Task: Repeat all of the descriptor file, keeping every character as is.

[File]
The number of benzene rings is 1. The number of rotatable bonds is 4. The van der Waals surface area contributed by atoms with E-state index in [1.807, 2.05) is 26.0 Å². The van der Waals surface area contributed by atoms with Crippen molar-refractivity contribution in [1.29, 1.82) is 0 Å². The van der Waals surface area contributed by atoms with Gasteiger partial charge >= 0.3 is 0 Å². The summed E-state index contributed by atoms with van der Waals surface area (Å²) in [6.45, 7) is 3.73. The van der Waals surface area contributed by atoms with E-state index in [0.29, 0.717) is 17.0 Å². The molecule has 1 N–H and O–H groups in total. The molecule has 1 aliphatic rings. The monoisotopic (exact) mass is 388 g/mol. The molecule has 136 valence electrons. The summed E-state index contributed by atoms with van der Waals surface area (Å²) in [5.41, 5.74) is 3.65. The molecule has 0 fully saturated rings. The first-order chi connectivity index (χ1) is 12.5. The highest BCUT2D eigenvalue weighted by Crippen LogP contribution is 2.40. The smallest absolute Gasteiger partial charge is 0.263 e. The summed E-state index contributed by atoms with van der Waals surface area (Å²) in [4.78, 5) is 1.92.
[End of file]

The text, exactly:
The number of benzene rings is 1. The number of rotatable bonds is 4. The van der Waals surface area contributed by atoms with E-state index in [1.807, 2.05) is 26.0 Å². The van der Waals surface area contributed by atoms with Crippen molar-refractivity contribution in [1.29, 1.82) is 0 Å². The van der Waals surface area contributed by atoms with Gasteiger partial charge >= 0.3 is 0 Å². The summed E-state index contributed by atoms with van der Waals surface area (Å²) in [6.45, 7) is 3.73. The van der Waals surface area contributed by atoms with E-state index in [0.29, 0.717) is 17.0 Å². The molecule has 1 N–H and O–H groups in total. The molecule has 1 aliphatic rings. The monoisotopic (exact) mass is 388 g/mol. The molecule has 136 valence electrons. The summed E-state index contributed by atoms with van der Waals surface area (Å²) in [5.41, 5.74) is 3.65. The molecule has 0 fully saturated rings. The first-order chi connectivity index (χ1) is 12.5. The highest BCUT2D eigenvalue weighted by Crippen LogP contribution is 2.40. The smallest absolute Gasteiger partial charge is 0.263 e. The summed E-state index contributed by atoms with van der Waals surface area (Å²) in [4.78, 5) is 1.92.